So this morning, as we delve into better understanding the scope and complexity of maritime drug interdiction, I hope we all keep in mind how important our Coast Guard is to that initiative, and the importance of our obligation to ensure that the Coast Guard never again is forced to operate without a paycheck.  Thank you.  

Statement as delivered can be found here.

Chair Maloney:

Welcome to this morning’s hearing. Today, we’re here to learn more about one of the Coast Guard’s eleven statutory missions, drug interdiction in the Western Hemisphere Transit Zone.

Every day, members of our Coast Guard coordinate and execute this critical mission to stem the flow of illicit drugs into the Unites States. Through partnerships with other federal agencies and international allies our Coasties interrupt and intercept drug cartel operations, interdicting more cocaine than all other federal agencies combined.

Notwithstanding its performance, the Coast Guard remains under-resourced and is asked to do more with less, and regrettably, their work in drug interdiction is no different.

For example, the Service’s aged fleet of legacy cutters can only muster an interdiction rate of roughly 6% of known illegal drug movements (due to unexpected maintenance). If the Coast Guard had a recapitalized fleet of new offshore cutters on-hand, however, they could interdict 20% to 30% of known drug movement in the Transit Zone.

Unless we are happy to sustain this mediocre interdiction rate, it remains imperative that this committee and the Congress continue to support funding increases to recapitalize Coast Guard fleets of surface and air assets.

If anything, our hearing last month on the Coast Guard’s budget request and acquisition activities further corroborates my belief that the Coast Guard is going to be extremely hard pressed to maintain its existing capabilities, much less increase their operational readiness to police a transit zone that is twice the size of the continental United States.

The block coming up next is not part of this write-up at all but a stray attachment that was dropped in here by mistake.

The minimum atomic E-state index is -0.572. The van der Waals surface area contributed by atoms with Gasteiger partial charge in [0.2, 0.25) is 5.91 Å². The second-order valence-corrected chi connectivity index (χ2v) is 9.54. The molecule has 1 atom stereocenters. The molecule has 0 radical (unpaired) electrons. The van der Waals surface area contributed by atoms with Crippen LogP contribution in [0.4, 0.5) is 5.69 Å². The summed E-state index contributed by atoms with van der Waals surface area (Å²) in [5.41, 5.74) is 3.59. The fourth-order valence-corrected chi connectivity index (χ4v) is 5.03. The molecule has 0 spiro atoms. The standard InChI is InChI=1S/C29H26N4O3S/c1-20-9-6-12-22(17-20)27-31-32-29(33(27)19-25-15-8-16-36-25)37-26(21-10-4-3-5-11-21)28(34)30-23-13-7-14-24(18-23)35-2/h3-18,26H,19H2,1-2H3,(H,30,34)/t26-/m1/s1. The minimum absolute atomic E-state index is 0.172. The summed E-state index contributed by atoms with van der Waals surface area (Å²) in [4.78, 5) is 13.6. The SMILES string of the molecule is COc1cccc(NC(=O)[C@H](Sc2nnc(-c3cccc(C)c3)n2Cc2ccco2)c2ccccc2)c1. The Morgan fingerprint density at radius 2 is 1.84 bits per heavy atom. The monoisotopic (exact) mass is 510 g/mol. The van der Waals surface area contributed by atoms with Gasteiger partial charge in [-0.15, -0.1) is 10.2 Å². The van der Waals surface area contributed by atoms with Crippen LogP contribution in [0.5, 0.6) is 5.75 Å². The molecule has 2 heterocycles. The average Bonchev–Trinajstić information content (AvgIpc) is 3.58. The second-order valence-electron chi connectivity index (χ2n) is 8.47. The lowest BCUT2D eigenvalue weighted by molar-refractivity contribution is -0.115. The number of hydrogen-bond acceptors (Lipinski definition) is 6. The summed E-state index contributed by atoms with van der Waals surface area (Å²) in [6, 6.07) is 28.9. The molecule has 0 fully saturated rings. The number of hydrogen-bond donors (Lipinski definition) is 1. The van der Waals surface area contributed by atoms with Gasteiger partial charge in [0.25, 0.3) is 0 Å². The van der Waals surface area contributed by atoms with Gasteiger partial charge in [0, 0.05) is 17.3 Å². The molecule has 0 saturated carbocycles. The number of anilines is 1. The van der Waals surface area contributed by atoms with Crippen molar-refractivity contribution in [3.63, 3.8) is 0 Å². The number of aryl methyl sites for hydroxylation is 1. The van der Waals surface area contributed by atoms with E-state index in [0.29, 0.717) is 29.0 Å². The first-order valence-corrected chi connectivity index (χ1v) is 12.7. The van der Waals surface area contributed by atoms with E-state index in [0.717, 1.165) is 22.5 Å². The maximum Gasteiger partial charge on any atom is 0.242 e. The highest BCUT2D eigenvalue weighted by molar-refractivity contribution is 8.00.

Moreover, while the sheer size of the Transit Zone is a daunting enough challenge, the Department of Homeland Security continues to disproportionately reallocate and siphon resources from the Coast Guard and other agencies to reinforce operations at the Southern Border.

In the face of data demonstrating that the maritime environment is increasingly the preferred route for Transnational Criminal Organizations to operate, it makes absolutely no sense for the Administration to divert critical resources from an already overburdened Coast Guard in the face of a genuine, documented threat to the security and safety of the American people.

We might ask: How can we reasonably expect the Coast Guard and other Federal agencies, for that matter, to accomplish their vital missions in this context? How can we demand the only military service left unpaid during the recent government shutdown, to be asked, once again, to do more with less?

If we want to succeed in our efforts to prevent illegal drugs from entering our country, we can no longer ignore the fact: inadequate Coast Guard budgets have left the Service out to dry with crumbling shoreside infrastructure, aged or obsolete surface and air assets, and other glaring operational needs.

Until we have resolved the issue of this reality in full, we are far more likely to see more illicit drugs and other harmful contraband crossing our shores, not less – a truly ironic outcome that would be devastating to both the Coast Guard and to our country.

Statement as delivered can be found here.